How Men Can Become Better at Online Dating

This post is by Nabil Gulamani of

A few years ago I was really against online dating. I thought that people that had online dating profiles needed to get a life.

However, as I started getting really busy with my sales job, I realized that I wasn’t really spending time on my dating life, and time was just flying. So I created an online dating profile and started connecting with many amazing women.


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I’ve been active in online dating for almost a year now and it’s been an amazing experience. For all you men out there who want to become better at online dating, I have some helpful tips to share with you on how you can enjoy a more fulfilling dating life.

1. Understand that women are long-term thinkers

Most men never get replies from women they have an interest in because they haven’t taken the time to establish a solid connection with them.

I have asked many women what turns them off about a man, and most of them tell me that most men jump right into asking for their phone numbers. All you men who are messaging women need to understand that women want to establish trust before they’ll feel like giving out their numbers.

So what steps should you take to establish connection with women?

2. Make sure you read a woman’s dating profile before messaging her

Most men will not pay attention to the details of a woman’s profile. Pay attention to what interests a woman and what she has a passion for. If you ask her more questions about her interests, she will be more interested in replying to your messages.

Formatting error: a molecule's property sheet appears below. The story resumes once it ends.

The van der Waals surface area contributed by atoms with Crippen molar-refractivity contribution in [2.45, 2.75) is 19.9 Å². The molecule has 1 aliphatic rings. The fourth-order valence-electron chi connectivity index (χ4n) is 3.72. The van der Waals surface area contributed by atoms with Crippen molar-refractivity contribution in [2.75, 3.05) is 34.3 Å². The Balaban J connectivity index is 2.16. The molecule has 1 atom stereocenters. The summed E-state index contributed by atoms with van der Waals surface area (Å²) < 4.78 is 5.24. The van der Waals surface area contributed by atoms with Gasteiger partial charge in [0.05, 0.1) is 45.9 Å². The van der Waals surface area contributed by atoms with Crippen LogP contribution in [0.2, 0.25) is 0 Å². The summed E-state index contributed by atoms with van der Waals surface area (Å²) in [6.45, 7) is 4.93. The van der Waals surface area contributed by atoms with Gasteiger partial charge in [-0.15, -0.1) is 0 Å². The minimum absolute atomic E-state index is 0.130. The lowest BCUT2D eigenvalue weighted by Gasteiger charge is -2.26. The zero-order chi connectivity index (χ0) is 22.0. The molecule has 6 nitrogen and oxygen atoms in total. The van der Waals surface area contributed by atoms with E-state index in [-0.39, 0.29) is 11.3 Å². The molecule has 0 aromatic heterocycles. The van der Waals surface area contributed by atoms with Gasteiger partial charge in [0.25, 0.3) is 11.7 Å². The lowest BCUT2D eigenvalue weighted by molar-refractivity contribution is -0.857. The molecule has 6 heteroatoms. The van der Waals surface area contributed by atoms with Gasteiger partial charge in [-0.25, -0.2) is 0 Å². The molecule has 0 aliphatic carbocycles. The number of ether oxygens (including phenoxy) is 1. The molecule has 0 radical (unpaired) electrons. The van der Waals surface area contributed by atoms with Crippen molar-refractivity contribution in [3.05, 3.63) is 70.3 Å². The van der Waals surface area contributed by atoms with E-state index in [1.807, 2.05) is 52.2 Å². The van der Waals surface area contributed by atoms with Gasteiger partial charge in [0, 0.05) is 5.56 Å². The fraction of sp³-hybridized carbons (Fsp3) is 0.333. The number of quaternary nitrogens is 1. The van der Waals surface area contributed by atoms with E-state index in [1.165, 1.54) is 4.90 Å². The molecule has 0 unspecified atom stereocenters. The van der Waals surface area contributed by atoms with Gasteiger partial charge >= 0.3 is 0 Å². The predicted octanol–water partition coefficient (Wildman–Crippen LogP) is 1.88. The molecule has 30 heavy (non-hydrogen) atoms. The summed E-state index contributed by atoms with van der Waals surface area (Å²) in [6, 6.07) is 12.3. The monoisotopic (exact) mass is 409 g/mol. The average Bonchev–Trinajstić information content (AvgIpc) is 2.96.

Consistency in communication is important when you’re establishing trust. Most men will give up if a woman doesn’t reply, or they will lose touch with her. Make an effort to stay in touch, and see what the results are.

3. Don’t talk about yourself too much

Many men think that if they start talking about their materialistic possessions, they will attract women instantly. This may be partially true, but the fact is that others can easily tell whether your confidence is authentic or fake.

Instead of running that risk, make a habit of getting to know more about the woman you are having a conversation with. Again, this is a great way to build trust as you get to know someone new.

4. Make sure you’re living a fulfilling lifestyle